ANA: In addition to the barriers I have had to overcome in relation to blindness, I have had to overcome the effects of frequent moving to four different states as a child, the impact on me of constant arguing between my parents, and the effects of my father’s gambling on my family. Cumulatively, all these effects were so immense that I was at risk of performing poorly in school and not going on to pursue higher education. Yet I knew that only through education could I achieve important goals and break the cycle of abuse for myself. Through my own determination and with the help of good mentors, I overcame the challenges and went on to receive a college education.
In my book, I speak about these challenges not with shame or with blame, but in a manner that seeks to inform of their effects. In my final chapter, I reflect on what I have learned as a result and offer possible solutions to readers who might be experiencing similar challenges today.
What obstacle has been the most difficult to overcome?
ANA: My most difficult challenge today is dealing with the continued misconceptions that others have about me as a result of my blindness. I work with this barrier by openly answering any questions others might have, and I explain about the computer programs I use to perform tasks such as reading and responding to emails.
You’ve titled the book From Darkness to Triumph. Tell about your triumphs. What accomplishment are you proudest of and why?
ANA: My greatest triumphs have been overcoming the impact of domestic violence as a child, receiving a college education, and traveling abroad to study Arabic. I am proud of these triumphs for many reasons.
First, overcoming the effects of domestic violence of my childhood is significant to me because I am now aware of how to recognize patterns of abuse and as a result, the cycle will never continue in my home. It is also significant because, by overcoming the effects of the domestic violence, I became very resilient, which ultimately helped me to earn my masters degree in Applied Linguistics from the University of South Florida.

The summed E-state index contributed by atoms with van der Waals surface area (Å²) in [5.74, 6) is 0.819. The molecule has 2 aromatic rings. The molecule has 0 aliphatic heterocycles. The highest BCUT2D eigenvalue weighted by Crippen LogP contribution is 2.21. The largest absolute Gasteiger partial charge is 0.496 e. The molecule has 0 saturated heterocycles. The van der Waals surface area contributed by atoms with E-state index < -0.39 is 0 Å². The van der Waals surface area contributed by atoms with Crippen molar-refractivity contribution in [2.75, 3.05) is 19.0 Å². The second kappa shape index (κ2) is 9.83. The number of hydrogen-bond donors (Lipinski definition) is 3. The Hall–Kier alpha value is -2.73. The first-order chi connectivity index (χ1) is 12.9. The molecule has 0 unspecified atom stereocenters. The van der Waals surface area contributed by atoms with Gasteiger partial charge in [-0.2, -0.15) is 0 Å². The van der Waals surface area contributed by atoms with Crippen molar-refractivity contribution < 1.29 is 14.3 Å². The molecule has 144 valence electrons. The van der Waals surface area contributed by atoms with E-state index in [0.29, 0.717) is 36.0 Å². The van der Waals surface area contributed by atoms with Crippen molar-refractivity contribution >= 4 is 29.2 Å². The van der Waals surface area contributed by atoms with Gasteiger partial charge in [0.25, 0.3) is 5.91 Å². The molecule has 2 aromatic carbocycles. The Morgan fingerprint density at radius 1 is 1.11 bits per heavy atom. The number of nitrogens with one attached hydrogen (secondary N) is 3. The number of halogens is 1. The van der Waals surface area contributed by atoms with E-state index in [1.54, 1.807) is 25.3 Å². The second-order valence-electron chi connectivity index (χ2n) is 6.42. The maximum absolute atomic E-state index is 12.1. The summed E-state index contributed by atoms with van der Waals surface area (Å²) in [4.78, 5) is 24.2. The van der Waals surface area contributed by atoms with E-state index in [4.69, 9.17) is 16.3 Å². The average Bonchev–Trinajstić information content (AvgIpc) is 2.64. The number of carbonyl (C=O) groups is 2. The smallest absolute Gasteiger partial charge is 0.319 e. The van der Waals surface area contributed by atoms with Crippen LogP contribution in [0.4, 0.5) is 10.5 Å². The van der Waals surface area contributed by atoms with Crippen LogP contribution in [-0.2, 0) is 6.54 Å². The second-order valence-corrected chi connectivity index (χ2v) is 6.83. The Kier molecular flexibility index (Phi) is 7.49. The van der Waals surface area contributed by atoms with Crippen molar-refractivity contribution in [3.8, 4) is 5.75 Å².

Second, receiving my college education is a very significant triumph because it has enabled me to expand my knowledge in a variety of areas and to gain skills I could not have without it. My education has given me the tools I need to live in a world that is fast-paced and difficult. I became independent not only academically, but in my daily living skills as a blind person in terms of cooking, cleaning, and shopping.
Third, my language study abroad program to Morocco through the National Council on U. S. Arab Relations in Washington D. C. challenged me physically, mentally, and emotionally in ways I never anticipated. It forced me to expand my understanding of my culture and theirs and to become an even more tolerant person. Most of all, it enabled me to gain friendships that have lasted until now.
How do you hope to reach readers, especially those to whom the book is aimed?
ANA: My hope is to reach a wide range of readers such as human service professionals, teachers, parents, and high school students through blogs, interviews, and speaking engagements. Possible venues are schools, centers for the blind, and centers for domestic violence.
Do you plan to write other books? Can you tell us anything about those plans?.
ANA: Currently, I am planning to write more books that would further expand upon many of the topics in my book. In addition, I am planning to write several children’s stories that would inspire children to become hard working and good, creative thinkers now and in the future.
Buy Ana’s book on Amazon in trade paperback or Kindle edition. Click here
1. Remember to sign up for the Author Kindle Fire Giveaway that runs from Nov. 1 – Dec. 7.
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2. Get ready for a Book Blast Announcement and Giveaway from Nov. 17-19 to celebrate the release of the paperback edition and the update of the Kindle edition of A Mix of Magics. Check back next week for more information on this in next week’s blog.